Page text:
Conception is the touchstone of inventorship under 35 U.S.C. § 116. It is “the formation in the mind of the inventor, of a definite and permanent idea of the complete and operative invention, as it is hereafter to be applied in practice.” Burroughs Wellcome Co. v. Barr Labs., Inc., 40 F.3d 1223, 1228 (Fed.Cir.1994) (quoting Hybritech, 802 F.2d at 1376). The test for conception is whether the inventor had an idea that was definite and permanent enough that one skilled in the art could understand the invention; the inventor must prove his conception by corroborating evidence, preferably by showing contemporaneous disclosures. Burroughs, 40 F.3d at 1228. Such corroborating evidence is taken as a whole; conception of an entire invention need not be reflected in a single source. Price v. Symsek, 988 F.2d 1187, 1196 (Fed.Cir.1993). An inventor need not know that his invention will work for conception to be complete. Id. He need only show that he had the complete mental picture and could describe it with particularity; the discovery that the invention actually works is part of its reduction to practice. Id. In a joint invention, each inventor must contribute to the joint arrival at a definite and permanent idea of the invention as it will be used in practice. Id. at 1229.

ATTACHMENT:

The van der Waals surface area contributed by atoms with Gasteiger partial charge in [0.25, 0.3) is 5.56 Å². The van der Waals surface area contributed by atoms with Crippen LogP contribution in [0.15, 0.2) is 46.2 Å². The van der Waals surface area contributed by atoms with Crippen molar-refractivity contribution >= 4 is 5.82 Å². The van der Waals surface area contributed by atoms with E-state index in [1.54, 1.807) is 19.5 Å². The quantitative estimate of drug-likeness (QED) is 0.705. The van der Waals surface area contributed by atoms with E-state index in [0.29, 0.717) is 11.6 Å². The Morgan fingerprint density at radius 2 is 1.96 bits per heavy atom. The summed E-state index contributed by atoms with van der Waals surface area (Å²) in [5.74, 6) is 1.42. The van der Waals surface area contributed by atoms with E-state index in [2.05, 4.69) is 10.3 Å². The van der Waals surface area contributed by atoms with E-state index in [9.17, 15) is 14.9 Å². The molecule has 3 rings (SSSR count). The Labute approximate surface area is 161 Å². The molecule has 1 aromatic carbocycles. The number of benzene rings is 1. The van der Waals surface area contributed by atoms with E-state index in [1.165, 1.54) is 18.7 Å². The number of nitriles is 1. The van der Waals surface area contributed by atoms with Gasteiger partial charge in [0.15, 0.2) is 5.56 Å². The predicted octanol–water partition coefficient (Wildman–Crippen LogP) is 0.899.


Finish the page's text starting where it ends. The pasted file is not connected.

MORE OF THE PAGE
The district court correctly applied this law, finding clear and convincing evidence that Katz and Llull conceived of each claim of the invention through contemporaneous corroboration before the arrival of Hedrick at Pittsburgh in July 1997. It found that they had recorded that their cells could transdifferentiate into multiple mesodermal lineages including bone, cartilage, fat and muscle in laboratory notebooks, letters, a January 1997 invention disclosure for their Auto-Cell Separator, the February 1997 document “What's So Great About Fat?,” and the inference that Katz would have only conducted his muscle induction experiment on the cells to confirm his belief that they could differentiate into muscle instead of adipocytes. They had recorded that their isolated cells transdifferentiated into cells resembling a nerve cell in April 1997, as was recorded in a letter to a colleague requesting his help with electrophysiological techniques. While not scientifically certain that they were observing a nerve cell, they did have the firm and definite idea that nerve cells were present, and ordered further confirming tests. Claims 1, 2, 3, and 4 require an isolated adipose-derived stem cell that can differentiate into two or more mesodermal phenotypes, including specifically a fat cell, a bone cell, a cartilage cell, a nerve cell, a muscle cell, or a combination of these. Thus, the entire invention as described by claims 1, 2, 3, and 4 had been conceived and corroborated through these disclosures.
The district court found that conception of a substantially homogeneous population of the cells as required by claim 5 was satisfied by a September 1997 grant proposal describing efficiently harvesting and isolating these cells. While this writing was dated after Hedrick arrived at Pittsburgh, it does not mention Hedrick among the many other collaborators.